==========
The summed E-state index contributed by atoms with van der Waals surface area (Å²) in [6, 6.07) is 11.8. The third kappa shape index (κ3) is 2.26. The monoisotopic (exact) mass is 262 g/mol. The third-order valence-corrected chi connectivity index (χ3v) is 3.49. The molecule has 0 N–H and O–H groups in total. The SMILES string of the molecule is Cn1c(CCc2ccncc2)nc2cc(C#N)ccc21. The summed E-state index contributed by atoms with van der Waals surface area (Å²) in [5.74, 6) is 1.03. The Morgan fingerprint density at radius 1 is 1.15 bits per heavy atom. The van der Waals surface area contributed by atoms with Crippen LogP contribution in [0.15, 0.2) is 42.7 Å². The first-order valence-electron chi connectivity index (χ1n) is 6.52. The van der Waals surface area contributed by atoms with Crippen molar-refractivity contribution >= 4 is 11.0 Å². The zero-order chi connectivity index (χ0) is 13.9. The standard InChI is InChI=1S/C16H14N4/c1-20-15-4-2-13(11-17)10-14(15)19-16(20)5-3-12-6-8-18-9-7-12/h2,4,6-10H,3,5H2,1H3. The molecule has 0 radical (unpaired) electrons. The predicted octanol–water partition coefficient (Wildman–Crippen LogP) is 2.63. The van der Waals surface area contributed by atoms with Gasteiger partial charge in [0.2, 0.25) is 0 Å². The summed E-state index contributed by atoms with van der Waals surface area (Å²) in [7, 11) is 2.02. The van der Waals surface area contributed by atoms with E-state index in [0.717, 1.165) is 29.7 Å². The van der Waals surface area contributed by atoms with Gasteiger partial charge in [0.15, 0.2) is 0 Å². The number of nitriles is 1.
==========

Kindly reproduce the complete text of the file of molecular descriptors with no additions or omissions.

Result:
The summed E-state index contributed by atoms with van der Waals surface area (Å²) in [6, 6.07) is 11.8. The third kappa shape index (κ3) is 2.26. The monoisotopic (exact) mass is 262 g/mol. The third-order valence-corrected chi connectivity index (χ3v) is 3.49. The molecule has 0 N–H and O–H groups in total. The SMILES string of the molecule is Cn1c(CCc2ccncc2)nc2cc(C#N)ccc21. The summed E-state index contributed by atoms with van der Waals surface area (Å²) in [5.74, 6) is 1.03. The Morgan fingerprint density at radius 1 is 1.15 bits per heavy atom. The van der Waals surface area contributed by atoms with Crippen LogP contribution in [0.15, 0.2) is 42.7 Å². The first-order valence-electron chi connectivity index (χ1n) is 6.52. The van der Waals surface area contributed by atoms with Crippen molar-refractivity contribution >= 4 is 11.0 Å². The zero-order chi connectivity index (χ0) is 13.9. The standard InChI is InChI=1S/C16H14N4/c1-20-15-4-2-13(11-17)10-14(15)19-16(20)5-3-12-6-8-18-9-7-12/h2,4,6-10H,3,5H2,1H3. The molecule has 0 radical (unpaired) electrons. The predicted octanol–water partition coefficient (Wildman–Crippen LogP) is 2.63. The van der Waals surface area contributed by atoms with Gasteiger partial charge in [0.2, 0.25) is 0 Å². The summed E-state index contributed by atoms with van der Waals surface area (Å²) in [7, 11) is 2.02. The van der Waals surface area contributed by atoms with E-state index in [0.717, 1.165) is 29.7 Å². The van der Waals surface area contributed by atoms with Gasteiger partial charge in [0.15, 0.2) is 0 Å². The number of nitriles is 1.